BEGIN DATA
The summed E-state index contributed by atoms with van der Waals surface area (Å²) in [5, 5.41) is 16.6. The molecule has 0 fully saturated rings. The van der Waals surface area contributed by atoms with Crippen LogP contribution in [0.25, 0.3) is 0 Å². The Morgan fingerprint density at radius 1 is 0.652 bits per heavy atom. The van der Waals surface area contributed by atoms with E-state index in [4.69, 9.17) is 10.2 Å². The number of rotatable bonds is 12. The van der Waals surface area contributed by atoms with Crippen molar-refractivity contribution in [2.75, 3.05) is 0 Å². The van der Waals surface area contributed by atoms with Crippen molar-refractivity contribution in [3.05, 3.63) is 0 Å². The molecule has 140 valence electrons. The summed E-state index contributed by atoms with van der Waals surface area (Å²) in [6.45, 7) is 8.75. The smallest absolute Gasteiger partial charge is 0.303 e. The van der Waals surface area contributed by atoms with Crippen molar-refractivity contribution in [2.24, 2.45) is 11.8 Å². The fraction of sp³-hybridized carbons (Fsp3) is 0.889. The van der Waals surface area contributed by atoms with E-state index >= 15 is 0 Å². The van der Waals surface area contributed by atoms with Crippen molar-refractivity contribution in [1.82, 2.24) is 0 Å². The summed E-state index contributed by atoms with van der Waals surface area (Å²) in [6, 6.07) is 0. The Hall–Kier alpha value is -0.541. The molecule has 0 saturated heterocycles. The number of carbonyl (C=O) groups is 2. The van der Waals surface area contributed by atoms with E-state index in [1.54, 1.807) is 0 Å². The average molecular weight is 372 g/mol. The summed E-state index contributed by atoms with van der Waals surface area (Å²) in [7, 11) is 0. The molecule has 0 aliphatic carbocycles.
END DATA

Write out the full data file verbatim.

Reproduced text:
The summed E-state index contributed by atoms with van der Waals surface area (Å²) in [5, 5.41) is 16.6. The molecule has 0 fully saturated rings. The van der Waals surface area contributed by atoms with Crippen LogP contribution in [0.25, 0.3) is 0 Å². The Morgan fingerprint density at radius 1 is 0.652 bits per heavy atom. The van der Waals surface area contributed by atoms with E-state index in [4.69, 9.17) is 10.2 Å². The number of rotatable bonds is 12. The van der Waals surface area contributed by atoms with Crippen molar-refractivity contribution in [2.75, 3.05) is 0 Å². The van der Waals surface area contributed by atoms with Crippen molar-refractivity contribution in [3.05, 3.63) is 0 Å². The molecule has 140 valence electrons. The summed E-state index contributed by atoms with van der Waals surface area (Å²) in [6.45, 7) is 8.75. The smallest absolute Gasteiger partial charge is 0.303 e. The van der Waals surface area contributed by atoms with Crippen molar-refractivity contribution in [2.24, 2.45) is 11.8 Å². The fraction of sp³-hybridized carbons (Fsp3) is 0.889. The van der Waals surface area contributed by atoms with E-state index >= 15 is 0 Å². The van der Waals surface area contributed by atoms with Crippen molar-refractivity contribution in [1.82, 2.24) is 0 Å². The summed E-state index contributed by atoms with van der Waals surface area (Å²) in [6, 6.07) is 0. The Hall–Kier alpha value is -0.541. The molecule has 0 saturated heterocycles. The number of carbonyl (C=O) groups is 2. The van der Waals surface area contributed by atoms with E-state index in [1.54, 1.807) is 0 Å². The average molecular weight is 372 g/mol. The summed E-state index contributed by atoms with van der Waals surface area (Å²) in [7, 11) is 0. The molecule has 0 aliphatic carbocycles.